My Lords, does the Minister agree that more than 95 per cent of the Asian communities in Bradford, Oldham and elsewhere have been horrified to see the events of the past few weeks? Does he also agree that there have been low educational achievements in Bradford because, for instance, less than 19 per cent of young Asian men achieve five grade A to C passes at GCSE level? Therefore, is it not necessary to examine the educational achievements of the Asian, Pakistani and Bangladeshi children particularly in Bradford, Oldham and northern towns where problems have occurred? In the long term, the job opportunities and the training which follows must be preceded by a proper education at school.

Lord Rooker

My Lords, in agreeing with my noble friend all I can do is repeat the words of the Prime Minister: it is a matter of education, education, education. Clearly, given the low level of attainment by so many young people there has been an abject failure in the recent past. Without qualifications there will not be any progress. My noble friend is absolutely right that this point must be taken on board in the work that is to be taken forward.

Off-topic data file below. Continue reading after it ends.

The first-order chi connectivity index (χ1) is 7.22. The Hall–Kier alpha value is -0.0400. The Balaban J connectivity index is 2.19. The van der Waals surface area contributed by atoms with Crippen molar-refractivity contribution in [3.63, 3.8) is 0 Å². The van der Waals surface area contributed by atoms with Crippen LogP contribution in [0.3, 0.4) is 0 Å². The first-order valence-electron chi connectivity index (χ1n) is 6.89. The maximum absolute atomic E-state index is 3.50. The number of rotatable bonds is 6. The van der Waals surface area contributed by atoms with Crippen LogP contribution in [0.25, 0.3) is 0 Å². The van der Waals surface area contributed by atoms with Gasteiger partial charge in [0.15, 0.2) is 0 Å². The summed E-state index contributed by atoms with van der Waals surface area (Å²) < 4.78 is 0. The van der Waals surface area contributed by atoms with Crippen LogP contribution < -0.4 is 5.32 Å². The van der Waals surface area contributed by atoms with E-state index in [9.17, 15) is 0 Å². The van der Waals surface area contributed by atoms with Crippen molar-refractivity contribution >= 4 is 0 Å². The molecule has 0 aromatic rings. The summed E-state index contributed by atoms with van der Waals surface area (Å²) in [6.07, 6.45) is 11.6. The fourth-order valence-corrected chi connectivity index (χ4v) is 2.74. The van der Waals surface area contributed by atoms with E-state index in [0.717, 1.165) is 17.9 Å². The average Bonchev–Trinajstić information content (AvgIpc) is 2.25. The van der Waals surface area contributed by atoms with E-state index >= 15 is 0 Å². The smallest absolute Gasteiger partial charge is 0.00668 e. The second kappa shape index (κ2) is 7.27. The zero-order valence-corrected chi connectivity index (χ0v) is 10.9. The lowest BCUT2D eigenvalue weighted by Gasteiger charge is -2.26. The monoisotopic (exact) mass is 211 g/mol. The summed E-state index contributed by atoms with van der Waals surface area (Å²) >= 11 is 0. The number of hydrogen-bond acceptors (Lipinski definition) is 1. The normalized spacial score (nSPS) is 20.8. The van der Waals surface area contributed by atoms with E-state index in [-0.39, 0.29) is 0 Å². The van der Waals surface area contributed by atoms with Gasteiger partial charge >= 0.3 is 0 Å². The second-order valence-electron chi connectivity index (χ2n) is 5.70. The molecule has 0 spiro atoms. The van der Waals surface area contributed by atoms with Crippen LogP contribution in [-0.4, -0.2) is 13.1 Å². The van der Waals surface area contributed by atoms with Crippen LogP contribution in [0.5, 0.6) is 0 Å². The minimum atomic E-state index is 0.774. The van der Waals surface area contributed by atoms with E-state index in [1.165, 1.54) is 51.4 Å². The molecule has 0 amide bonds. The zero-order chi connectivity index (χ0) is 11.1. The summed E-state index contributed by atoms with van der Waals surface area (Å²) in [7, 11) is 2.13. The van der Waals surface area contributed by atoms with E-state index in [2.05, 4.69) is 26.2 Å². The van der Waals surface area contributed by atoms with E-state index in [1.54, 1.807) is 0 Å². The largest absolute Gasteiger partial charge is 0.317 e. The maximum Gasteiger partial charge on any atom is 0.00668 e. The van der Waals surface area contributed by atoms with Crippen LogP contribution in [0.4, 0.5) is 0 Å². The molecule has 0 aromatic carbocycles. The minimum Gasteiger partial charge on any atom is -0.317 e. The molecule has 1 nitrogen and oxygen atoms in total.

Lord Monson

My Lords, perhaps I may commend to the Minister and the House as a whole, if he or other noble Lords have not already read it, today's in-depth and extremely informative report in the Yorkshire Post about the background to the riots. First, does the Minister agree that if the outdoor temperature in Bradford last weekend had been 20 degrees cooler than it was the disturbances would have been on a much smaller scale? Historically, rioting tends to take place when the nights are hot. Secondly, does the noble Lord agree that there are few things that young males of all backgrounds, and in all eras, enjoy more than the sound of breaking glass and the sight of leaping flames? Certainly, in the part of the East Midlands where I live, one of the favourite pastimes of adolescent males is to steal cars and set them ablaze. Does the Minister agree that to a large extent it is perhaps a problem of youth rather than race?

Lord Rooker